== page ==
SBIR Phase I: Nanostructured Calcium Phosphate Injectable Cements for Treatment of Osteoporosis

Award Information
Agency:
National Science Foundation
Branch
n/a
Amount:
$100,000.00
Award Year:
2006
Program:
SBIR
Phase:
Phase I
Contract:
0611039
Agency Tracking Number:
0611039
Solicitation Year:
n/a
Solicitation Topic Code:
n/a
Solicitation Number:
n/a
Small Business Information
Angstrom
150A New Boston Street, Woburn, MA, 01801
Hubzone Owned:
N
Socially and Economically Disadvantaged:
N
Woman Owned:
N
Duns:
n/a
Principal Investigator:
Juchui Lin
Dr
(781) 933-6121
jrlin@angstrommedica.com
Business Contact:
Edward Ahn
Mr
(781) 933-6121
eahn@angstrommedica.com
Research Institution:
n/a
Abstract
This Small Business Innovative Research (SBIR) Phase I project aims to develop an injectable orthopedic cement made from oligomers containing cross-linkable functional groups and a reinforcing phase of calcium phosphate nanocrystals that can be injected into low strength bone to provide mechanical strength and bioactivity. This system will have excellent handling properties, remain localized at the injection site, and rapidly harden at body temperature without chemical initiators and with a minimal heat generation, unlike current bone cements. The research will investigate the chemistry of these novel oligomer systems and the effect of calcium phosphate nanocrystal morphology, surface chemistry, and loading by examining properties such as cure time, cure temperature, heat of reaction, rheological behavior, chemical structure, strength and in vitro bioactivity. Commercially, the application provides an alternative surgical cement to what is in current use (in situ polymerization of methylmethacrylate) for total joint replacement. While current methods have been used safely, as the need for a surgical has spread to more sensitive tissues, such as the spine, and new procedures are developed, numerous safety and efficacy issues need to be addressed. About 700,000 vertebral fractures occur annually; patients not responsive to conservative treatment are potential candidates for minimally invasive procedures that use current bone cements off-label to treat vertebral compression fractures. However, leakage of liquid from low viscosity bone cements can result in soft tissue damage as well as nerve root pain and compression. Other reported complications, generally associated with the use of bone cements in the spine, include pulmonary embolism, respiratory and cardiac failure, abdominal intrusions/ileus, and death. The proposed project will alleviate many of these issues and open new methods and mechanisms for the treatment of osteoporosis.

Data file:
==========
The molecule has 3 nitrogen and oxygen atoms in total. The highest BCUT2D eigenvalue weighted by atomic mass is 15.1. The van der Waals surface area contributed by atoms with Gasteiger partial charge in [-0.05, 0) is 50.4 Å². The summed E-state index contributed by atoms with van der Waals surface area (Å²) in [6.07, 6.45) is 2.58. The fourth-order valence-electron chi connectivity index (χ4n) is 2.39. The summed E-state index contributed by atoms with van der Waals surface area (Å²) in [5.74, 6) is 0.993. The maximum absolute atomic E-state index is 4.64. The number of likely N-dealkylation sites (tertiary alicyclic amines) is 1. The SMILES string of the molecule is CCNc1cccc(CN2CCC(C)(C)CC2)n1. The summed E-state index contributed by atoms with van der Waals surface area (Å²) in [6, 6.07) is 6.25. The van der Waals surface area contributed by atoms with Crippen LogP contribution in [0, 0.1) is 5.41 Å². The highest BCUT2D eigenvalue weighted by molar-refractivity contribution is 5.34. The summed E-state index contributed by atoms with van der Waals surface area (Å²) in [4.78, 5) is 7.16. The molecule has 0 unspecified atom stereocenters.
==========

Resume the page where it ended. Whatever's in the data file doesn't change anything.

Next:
* information listed above is at the time of submission.

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